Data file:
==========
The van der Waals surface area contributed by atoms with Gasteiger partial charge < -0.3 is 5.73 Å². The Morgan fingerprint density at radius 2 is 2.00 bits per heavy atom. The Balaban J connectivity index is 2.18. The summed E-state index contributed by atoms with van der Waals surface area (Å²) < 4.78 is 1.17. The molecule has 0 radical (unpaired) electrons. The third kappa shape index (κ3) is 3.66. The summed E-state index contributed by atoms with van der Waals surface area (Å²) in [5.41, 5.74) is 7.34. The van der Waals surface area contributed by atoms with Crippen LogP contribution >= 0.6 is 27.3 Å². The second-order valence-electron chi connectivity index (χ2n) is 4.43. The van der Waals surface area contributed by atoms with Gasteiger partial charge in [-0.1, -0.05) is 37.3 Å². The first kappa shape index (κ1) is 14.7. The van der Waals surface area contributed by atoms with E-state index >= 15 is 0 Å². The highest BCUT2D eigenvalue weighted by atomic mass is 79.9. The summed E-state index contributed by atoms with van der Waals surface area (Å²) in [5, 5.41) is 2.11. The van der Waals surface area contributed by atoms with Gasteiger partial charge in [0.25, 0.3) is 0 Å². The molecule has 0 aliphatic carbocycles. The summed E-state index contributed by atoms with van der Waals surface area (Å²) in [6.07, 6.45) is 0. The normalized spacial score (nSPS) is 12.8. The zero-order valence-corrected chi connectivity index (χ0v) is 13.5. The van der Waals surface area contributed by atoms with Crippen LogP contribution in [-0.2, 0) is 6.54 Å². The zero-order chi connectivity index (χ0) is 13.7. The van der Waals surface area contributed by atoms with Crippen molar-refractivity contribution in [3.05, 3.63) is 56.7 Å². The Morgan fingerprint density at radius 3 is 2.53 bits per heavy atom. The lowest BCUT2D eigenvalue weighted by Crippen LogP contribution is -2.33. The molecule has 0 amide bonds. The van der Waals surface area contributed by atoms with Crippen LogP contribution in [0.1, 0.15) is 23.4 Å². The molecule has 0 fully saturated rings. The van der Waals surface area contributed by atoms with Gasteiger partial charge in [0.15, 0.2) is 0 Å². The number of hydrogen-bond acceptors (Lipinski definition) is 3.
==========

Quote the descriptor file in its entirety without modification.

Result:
The van der Waals surface area contributed by atoms with Gasteiger partial charge < -0.3 is 5.73 Å². The Morgan fingerprint density at radius 2 is 2.00 bits per heavy atom. The Balaban J connectivity index is 2.18. The summed E-state index contributed by atoms with van der Waals surface area (Å²) < 4.78 is 1.17. The molecule has 0 radical (unpaired) electrons. The third kappa shape index (κ3) is 3.66. The summed E-state index contributed by atoms with van der Waals surface area (Å²) in [5.41, 5.74) is 7.34. The van der Waals surface area contributed by atoms with Crippen LogP contribution >= 0.6 is 27.3 Å². The second-order valence-electron chi connectivity index (χ2n) is 4.43. The van der Waals surface area contributed by atoms with Gasteiger partial charge in [-0.1, -0.05) is 37.3 Å². The first kappa shape index (κ1) is 14.7. The van der Waals surface area contributed by atoms with E-state index >= 15 is 0 Å². The highest BCUT2D eigenvalue weighted by atomic mass is 79.9. The summed E-state index contributed by atoms with van der Waals surface area (Å²) in [5, 5.41) is 2.11. The van der Waals surface area contributed by atoms with Gasteiger partial charge in [0.25, 0.3) is 0 Å². The molecule has 0 aliphatic carbocycles. The summed E-state index contributed by atoms with van der Waals surface area (Å²) in [6.07, 6.45) is 0. The normalized spacial score (nSPS) is 12.8. The zero-order valence-corrected chi connectivity index (χ0v) is 13.5. The van der Waals surface area contributed by atoms with Crippen LogP contribution in [-0.2, 0) is 6.54 Å². The zero-order chi connectivity index (χ0) is 13.7. The van der Waals surface area contributed by atoms with Crippen molar-refractivity contribution in [3.05, 3.63) is 56.7 Å². The Morgan fingerprint density at radius 3 is 2.53 bits per heavy atom. The lowest BCUT2D eigenvalue weighted by Crippen LogP contribution is -2.33. The molecule has 0 amide bonds. The van der Waals surface area contributed by atoms with Crippen LogP contribution in [0.1, 0.15) is 23.4 Å². The molecule has 0 fully saturated rings. The van der Waals surface area contributed by atoms with Gasteiger partial charge in [0.15, 0.2) is 0 Å². The number of hydrogen-bond acceptors (Lipinski definition) is 3.